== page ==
When someone says they have sensitive teeth, knowing what causes sensitivity can be the first step in helping to alleviate the symptoms.
A visit to the dentist will allow them to look at a patient's dental history and will ask about oral habits, with grinding or clenching teeth a possible contributor to sensitivity. Decay, deep metal fillings or exposed root surfaces are other possible red flags to sensitive teeth and are best examined by a professional.
Dentinal sensitivity occurs when the dentin, or the middle layer, of a tooth is exposed. Normally the dentin is covered by enamel above the gumline and by cementum below the gumline. Tiny openings called tubules lie inside of each tubule within a nerve branch that comes from the tooth's pulp, or the center of the tooth.
When the dentin is exposed therefore, any cold or hot temperature or pressure can affect these nerve branches and cause sensitivity.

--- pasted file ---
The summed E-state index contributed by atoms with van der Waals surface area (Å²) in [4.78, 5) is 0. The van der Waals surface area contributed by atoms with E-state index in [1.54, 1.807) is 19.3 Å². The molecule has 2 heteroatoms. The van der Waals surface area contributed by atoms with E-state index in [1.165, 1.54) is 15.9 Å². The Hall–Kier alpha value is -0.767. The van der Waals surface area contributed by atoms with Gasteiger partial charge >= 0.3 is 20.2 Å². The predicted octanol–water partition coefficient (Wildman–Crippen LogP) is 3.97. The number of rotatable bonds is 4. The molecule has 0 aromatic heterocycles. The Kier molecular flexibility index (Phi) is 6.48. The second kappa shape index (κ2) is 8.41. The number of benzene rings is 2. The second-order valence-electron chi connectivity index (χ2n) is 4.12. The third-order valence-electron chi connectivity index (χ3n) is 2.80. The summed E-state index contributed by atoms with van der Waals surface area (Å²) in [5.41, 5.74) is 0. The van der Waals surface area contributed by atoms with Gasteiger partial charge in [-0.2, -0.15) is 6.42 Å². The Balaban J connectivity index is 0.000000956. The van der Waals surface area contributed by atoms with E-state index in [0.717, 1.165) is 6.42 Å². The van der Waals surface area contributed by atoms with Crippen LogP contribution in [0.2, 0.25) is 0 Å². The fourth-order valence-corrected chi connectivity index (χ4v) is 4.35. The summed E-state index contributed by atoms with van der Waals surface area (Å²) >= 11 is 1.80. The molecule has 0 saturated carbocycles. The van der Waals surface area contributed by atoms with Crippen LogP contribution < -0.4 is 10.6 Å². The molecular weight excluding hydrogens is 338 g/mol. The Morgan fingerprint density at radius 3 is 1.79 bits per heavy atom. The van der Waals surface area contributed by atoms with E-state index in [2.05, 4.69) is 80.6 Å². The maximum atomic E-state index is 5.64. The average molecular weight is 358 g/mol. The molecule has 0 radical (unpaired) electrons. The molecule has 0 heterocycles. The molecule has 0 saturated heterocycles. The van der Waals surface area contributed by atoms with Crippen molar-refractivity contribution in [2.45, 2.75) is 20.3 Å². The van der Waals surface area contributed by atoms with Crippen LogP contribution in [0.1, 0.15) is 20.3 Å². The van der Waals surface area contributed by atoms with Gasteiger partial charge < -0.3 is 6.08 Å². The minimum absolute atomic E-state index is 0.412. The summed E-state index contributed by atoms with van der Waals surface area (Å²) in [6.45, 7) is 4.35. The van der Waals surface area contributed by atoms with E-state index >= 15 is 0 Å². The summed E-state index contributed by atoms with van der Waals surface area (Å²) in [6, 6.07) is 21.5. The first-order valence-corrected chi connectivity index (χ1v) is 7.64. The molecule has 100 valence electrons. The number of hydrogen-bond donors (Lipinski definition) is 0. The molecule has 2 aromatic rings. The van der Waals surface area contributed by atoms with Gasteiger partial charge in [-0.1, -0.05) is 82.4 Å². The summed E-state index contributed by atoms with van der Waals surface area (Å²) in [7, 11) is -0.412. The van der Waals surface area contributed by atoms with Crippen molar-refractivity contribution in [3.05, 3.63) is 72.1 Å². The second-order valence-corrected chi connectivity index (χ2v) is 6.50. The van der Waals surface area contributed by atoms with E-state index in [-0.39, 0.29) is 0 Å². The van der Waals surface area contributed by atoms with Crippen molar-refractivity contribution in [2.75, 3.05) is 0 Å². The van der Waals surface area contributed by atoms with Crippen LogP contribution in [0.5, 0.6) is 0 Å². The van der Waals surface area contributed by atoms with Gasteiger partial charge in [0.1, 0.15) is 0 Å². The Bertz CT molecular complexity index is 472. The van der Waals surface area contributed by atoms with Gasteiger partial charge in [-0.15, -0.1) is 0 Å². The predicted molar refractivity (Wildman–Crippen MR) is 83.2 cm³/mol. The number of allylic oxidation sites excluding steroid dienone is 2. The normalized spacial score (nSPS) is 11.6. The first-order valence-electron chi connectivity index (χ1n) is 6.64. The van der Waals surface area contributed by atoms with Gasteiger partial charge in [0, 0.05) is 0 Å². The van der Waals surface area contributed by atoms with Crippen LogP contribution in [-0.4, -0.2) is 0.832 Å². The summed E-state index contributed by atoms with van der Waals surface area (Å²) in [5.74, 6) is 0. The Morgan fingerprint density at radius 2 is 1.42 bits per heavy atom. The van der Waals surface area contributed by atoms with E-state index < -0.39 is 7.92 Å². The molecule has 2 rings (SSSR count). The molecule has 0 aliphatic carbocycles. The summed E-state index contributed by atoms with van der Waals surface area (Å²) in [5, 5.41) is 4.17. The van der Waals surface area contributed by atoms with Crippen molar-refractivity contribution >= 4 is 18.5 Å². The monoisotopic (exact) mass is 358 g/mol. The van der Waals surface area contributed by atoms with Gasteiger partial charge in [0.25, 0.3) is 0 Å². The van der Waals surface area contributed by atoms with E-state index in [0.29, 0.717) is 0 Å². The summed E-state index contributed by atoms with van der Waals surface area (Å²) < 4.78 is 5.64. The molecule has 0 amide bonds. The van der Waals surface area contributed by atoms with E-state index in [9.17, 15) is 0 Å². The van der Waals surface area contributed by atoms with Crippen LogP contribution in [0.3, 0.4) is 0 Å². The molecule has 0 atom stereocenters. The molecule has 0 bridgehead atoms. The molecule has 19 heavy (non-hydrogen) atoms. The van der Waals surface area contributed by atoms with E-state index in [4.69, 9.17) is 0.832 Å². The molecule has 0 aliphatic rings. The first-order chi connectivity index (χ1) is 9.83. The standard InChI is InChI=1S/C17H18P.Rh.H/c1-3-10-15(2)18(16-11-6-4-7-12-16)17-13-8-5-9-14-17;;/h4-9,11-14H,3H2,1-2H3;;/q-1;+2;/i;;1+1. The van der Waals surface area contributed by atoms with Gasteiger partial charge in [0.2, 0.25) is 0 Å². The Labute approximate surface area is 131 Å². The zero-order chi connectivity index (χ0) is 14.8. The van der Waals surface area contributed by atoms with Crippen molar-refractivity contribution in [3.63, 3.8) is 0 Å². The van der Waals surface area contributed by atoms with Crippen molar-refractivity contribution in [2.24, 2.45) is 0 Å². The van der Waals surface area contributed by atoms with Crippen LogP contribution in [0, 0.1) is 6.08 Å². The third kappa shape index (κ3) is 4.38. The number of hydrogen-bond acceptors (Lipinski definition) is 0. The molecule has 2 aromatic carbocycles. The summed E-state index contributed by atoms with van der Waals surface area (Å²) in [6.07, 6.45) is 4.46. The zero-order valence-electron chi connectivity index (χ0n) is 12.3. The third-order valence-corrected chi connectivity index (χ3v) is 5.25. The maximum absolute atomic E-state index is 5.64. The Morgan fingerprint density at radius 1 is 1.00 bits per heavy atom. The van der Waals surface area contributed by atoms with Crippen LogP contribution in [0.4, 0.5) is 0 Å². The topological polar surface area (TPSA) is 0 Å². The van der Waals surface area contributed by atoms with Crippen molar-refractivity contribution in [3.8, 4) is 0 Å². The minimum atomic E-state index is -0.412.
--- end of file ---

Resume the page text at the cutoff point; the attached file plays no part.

Things can cause sensitive teeth to become more pronounced are: drinking or eating cold or hot things, eating sweets or touching the teeth with other teeth or the tongue.
In more severe cases if a single tooth changes from cold to hot sensitivity, the tooth's nerve could be dying a visit to an oral surgeon or a dentist is necessary to see if a root canal treatment is needed.
© 2008 Brafton Inc.
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